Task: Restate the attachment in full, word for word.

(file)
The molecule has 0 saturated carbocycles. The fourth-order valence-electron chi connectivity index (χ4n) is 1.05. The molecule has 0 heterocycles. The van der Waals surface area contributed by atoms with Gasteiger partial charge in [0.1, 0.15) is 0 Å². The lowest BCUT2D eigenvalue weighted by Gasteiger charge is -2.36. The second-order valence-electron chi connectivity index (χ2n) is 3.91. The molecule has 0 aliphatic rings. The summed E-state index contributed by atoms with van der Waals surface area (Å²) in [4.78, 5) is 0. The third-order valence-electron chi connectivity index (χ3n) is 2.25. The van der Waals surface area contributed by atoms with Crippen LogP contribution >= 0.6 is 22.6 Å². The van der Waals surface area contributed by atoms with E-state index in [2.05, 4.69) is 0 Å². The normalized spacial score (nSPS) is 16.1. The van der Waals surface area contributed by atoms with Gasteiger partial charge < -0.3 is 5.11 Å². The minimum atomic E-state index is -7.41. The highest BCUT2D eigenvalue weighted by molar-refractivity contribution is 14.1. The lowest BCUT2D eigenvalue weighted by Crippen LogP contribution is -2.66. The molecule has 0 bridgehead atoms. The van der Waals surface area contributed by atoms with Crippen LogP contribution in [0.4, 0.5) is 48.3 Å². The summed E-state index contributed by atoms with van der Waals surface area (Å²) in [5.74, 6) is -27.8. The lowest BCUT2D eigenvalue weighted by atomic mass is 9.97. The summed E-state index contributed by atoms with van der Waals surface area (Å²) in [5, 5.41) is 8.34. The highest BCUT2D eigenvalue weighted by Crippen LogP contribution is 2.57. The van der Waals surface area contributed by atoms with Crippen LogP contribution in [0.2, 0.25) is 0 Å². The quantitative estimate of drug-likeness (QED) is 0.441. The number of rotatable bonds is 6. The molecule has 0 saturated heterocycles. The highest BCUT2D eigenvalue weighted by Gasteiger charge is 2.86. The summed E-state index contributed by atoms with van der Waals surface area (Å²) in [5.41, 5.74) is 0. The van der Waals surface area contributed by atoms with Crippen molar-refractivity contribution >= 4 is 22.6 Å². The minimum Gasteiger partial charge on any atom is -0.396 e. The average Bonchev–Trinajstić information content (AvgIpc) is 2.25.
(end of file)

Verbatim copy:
The molecule has 0 saturated carbocycles. The fourth-order valence-electron chi connectivity index (χ4n) is 1.05. The molecule has 0 heterocycles. The van der Waals surface area contributed by atoms with Gasteiger partial charge in [0.1, 0.15) is 0 Å². The lowest BCUT2D eigenvalue weighted by Gasteiger charge is -2.36. The second-order valence-electron chi connectivity index (χ2n) is 3.91. The molecule has 0 aliphatic rings. The summed E-state index contributed by atoms with van der Waals surface area (Å²) in [4.78, 5) is 0. The third-order valence-electron chi connectivity index (χ3n) is 2.25. The van der Waals surface area contributed by atoms with Crippen LogP contribution >= 0.6 is 22.6 Å². The van der Waals surface area contributed by atoms with E-state index in [2.05, 4.69) is 0 Å². The normalized spacial score (nSPS) is 16.1. The van der Waals surface area contributed by atoms with Gasteiger partial charge < -0.3 is 5.11 Å². The minimum atomic E-state index is -7.41. The highest BCUT2D eigenvalue weighted by molar-refractivity contribution is 14.1. The lowest BCUT2D eigenvalue weighted by Crippen LogP contribution is -2.66. The molecule has 0 bridgehead atoms. The van der Waals surface area contributed by atoms with Crippen LogP contribution in [0.4, 0.5) is 48.3 Å². The summed E-state index contributed by atoms with van der Waals surface area (Å²) in [5.74, 6) is -27.8. The lowest BCUT2D eigenvalue weighted by atomic mass is 9.97. The summed E-state index contributed by atoms with van der Waals surface area (Å²) in [5, 5.41) is 8.34. The highest BCUT2D eigenvalue weighted by Crippen LogP contribution is 2.57. The van der Waals surface area contributed by atoms with Crippen LogP contribution in [0.2, 0.25) is 0 Å². The quantitative estimate of drug-likeness (QED) is 0.441. The number of rotatable bonds is 6. The molecule has 0 saturated heterocycles. The highest BCUT2D eigenvalue weighted by Gasteiger charge is 2.86. The summed E-state index contributed by atoms with van der Waals surface area (Å²) in [5.41, 5.74) is 0. The van der Waals surface area contributed by atoms with Crippen molar-refractivity contribution >= 4 is 22.6 Å². The minimum Gasteiger partial charge on any atom is -0.396 e. The average Bonchev–Trinajstić information content (AvgIpc) is 2.25.